Manheim, PA – Car enthusiasts will know Carlisle, the Pennsylvania burg known for Chrysler, Corvette and Ford get-togethers. And there’s Hershey, home of a now-iconic AACA (Antique Automobile Club of America) swap meet and the AACA Museum. You may not know, however, of Pennsylvania’s other automotive get-together, this one taking place 50+ weeks a year. It’s the Manheim (Pennsylvania) Auto Auction, sitting on 500 previously-rural acres and selling 1,000 vehicles – per acre – annually.
With a focus – even on this site – that is biased to the new car and truck market, it’s easy to overlook used car sales. In an annual market of 50 million cars, trucks and SUV sales, the used vehicle market represents fully two-thirds of that 50 million. And while a lot of that activity – especially among older cars and trucks – is one private individual selling to another private individual, a big driver of the retail side of the used car business is the used car auction.
Like FCA’s civilian Jeep, Manheim has been doing this since the end of World War II. And while the company’s media conference here didn’t give us an in-depth look into the company’s 70+ year history, things must have been interesting in 1945, with automobile plants not yet converted to peacetime production, and those cars still crawling around doing so on 4-year old tires. Today, Manheim throws an all-new ballgame.
Roughly two hours – via Maryland – from the northwest corner of DC, the area surrounding Manheim’s facility is closer to Cabbage Patch than Cadillac. This is farm country with, in early August, corn stalks taller than your lifted Silverado is high. But as we approach, I’m reminded of the inland port in Midlothian (TX), serving as a distribution point for several import carmakers. Manheim is nothing but asphalt – and cars parked on that asphalt – for as far as the aging eyes can see. The size and scope of the place is utterly crazy.
Inside the Manheim lobby things are relatively serene. A visitor is greeted by a Lexus LC500 serving as the lobby’s centerpiece, adjacent to a welcome area staffed by – as you’d hope – welcoming staff. And those Manheim employees just inside the door seems to set the tone for the entire operation. There’s business to be done, but that doesn’t preclude a smile and a ‘how ya’ doing?’.
After remarks by Cox Automotive (Cox is the corporate parent of Manheim since 1968, and also owns both Kelley Blue Book and Autotrader) inventory solutions president Grace Huang and Cox Automotive’s chief economist Jonathan Smoke, it was left to Manheim’s general manager, Joey Hughes, to give us the lay of the land. In a nutshell, Manheim Pennsylvania has 36 lanes of organized chaos, with each and every lane showcasing one car every sixty seconds.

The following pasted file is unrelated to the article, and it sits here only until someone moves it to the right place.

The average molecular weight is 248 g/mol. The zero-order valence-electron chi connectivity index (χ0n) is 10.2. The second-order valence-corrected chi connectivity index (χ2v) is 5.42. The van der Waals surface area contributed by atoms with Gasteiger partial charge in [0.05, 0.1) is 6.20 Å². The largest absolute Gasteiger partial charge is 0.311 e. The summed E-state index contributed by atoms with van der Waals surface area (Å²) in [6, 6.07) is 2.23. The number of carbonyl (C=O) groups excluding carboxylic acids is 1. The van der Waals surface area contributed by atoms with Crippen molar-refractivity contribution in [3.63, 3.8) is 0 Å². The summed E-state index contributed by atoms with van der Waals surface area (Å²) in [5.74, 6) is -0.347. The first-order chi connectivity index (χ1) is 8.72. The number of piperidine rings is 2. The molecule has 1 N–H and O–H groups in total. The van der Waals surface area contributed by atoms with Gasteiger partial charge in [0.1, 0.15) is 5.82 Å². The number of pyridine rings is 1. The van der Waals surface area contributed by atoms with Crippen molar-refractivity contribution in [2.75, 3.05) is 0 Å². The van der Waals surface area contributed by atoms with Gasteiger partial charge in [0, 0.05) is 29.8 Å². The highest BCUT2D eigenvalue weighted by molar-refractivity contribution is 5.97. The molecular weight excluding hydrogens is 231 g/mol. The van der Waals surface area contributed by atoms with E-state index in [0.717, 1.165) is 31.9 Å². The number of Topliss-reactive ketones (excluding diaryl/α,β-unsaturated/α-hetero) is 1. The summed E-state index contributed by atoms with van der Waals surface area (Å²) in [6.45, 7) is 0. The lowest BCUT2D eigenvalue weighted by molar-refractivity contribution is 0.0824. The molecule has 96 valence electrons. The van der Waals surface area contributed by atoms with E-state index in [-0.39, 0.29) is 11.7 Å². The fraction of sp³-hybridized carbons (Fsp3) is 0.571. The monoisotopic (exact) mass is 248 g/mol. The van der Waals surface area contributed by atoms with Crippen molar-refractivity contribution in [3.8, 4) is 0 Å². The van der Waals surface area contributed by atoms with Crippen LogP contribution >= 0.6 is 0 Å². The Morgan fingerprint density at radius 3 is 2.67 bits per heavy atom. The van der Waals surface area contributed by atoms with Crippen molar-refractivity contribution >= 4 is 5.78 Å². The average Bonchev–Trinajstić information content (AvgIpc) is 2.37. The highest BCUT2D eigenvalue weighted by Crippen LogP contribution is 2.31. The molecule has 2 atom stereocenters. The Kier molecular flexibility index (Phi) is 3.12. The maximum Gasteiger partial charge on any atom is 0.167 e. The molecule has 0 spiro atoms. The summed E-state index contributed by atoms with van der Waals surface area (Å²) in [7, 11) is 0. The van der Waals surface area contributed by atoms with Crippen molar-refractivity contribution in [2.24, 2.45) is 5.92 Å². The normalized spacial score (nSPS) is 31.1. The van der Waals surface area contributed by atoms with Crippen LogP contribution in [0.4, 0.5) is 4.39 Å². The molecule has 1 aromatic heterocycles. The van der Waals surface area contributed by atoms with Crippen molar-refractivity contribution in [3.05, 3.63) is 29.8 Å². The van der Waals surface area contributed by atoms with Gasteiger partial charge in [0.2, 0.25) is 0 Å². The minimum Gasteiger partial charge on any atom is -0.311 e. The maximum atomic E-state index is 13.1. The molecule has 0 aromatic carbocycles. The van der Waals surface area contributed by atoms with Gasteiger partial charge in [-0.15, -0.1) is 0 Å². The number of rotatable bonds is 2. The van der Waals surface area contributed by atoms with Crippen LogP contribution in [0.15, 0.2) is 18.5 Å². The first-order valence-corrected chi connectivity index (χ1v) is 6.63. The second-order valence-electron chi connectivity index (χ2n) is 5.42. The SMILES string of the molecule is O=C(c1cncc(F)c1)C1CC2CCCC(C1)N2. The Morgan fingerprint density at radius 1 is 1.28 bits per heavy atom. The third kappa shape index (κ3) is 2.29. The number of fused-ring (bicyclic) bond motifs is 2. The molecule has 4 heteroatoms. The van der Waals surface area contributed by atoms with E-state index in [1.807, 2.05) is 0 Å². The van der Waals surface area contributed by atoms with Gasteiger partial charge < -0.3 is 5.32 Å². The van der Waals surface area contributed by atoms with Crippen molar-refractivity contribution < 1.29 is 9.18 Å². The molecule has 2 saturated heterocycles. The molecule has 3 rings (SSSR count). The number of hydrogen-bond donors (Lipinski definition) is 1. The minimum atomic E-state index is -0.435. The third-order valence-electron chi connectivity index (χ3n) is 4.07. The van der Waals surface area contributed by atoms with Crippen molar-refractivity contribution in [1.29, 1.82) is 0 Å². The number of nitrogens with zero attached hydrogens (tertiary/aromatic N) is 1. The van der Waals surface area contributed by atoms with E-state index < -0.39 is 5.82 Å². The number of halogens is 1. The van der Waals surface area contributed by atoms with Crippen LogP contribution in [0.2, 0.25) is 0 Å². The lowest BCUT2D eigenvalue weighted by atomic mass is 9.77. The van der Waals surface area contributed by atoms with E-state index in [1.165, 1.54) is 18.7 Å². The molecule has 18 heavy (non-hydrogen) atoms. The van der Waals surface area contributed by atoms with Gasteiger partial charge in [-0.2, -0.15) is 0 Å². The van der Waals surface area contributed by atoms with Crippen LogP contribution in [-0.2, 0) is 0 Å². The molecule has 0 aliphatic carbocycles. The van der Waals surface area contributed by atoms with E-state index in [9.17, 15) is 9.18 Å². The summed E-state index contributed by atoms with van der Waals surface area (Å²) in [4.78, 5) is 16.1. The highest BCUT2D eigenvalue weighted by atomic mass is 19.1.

With so much inventory, there aren’t the dozens of prospective buyers milling around each vehicle as I might have expected. Since – as I’m often reminded – this is the 21st century, many bidders participate online, while a handful make the point of obtaining an ‘own eyes/own hands’ appraisal. In one lane there’s even a young 20-something measuring paint depth on as many body panels as she has time for.
And if you wonder where the inventory comes from, know that a large contributor to the hyperactivity is the returned lease vehicle. With so many cars leased in the affluent northeast – you know, the Wall Street crowd and high-tech movers and shakers – an auction site like Manheim not only serves as the liaison between seller and buyer, it also serves to redistribute inventory from the saturated Northeast to metro areas in the Mid-Atlantic and South.
The variety of cars is fully equal to the crazy pace. Mr. Smoke tells us Nissan’s Altima is Manheim’s #1 seller by unit volume, and that – on some level – is predictable. Not in my forecast were the two late-model Bentley Continental GTs, the handful of Lamborghinis or the Maserati coupes. Obviously, off-lease or trade-ins like these need to find a home, but I didn’t think their ‘adoptions’ would be completed on a large acreage in rural Pennsylvania.
And the Bentleys, Lambos and Maseratis are the tip of the proverbial iceberg. Row upon row of near-new Benzes and BMWs compete with Audis, Jags and Land Rovers. And if you needed confirmation that the country’s 1% are doing well, look no further than the condition of their castoff automobiles – this is 500 acres of near-new luxury.
Despite the less-than-savory rep of the pre-owned industry as a whole, at Manheim a high-quality inventory seems appropriately served by the staff’s commitment to ethical business practices. The team at Manheim won’t represent what they wouldn’t buy themselves. And if a vehicle is presented for sale with some obvious needs, comprehensive reconditioning and/or repairs can take place right there, in the shadow of Hershey and just a short drive from Carlisle.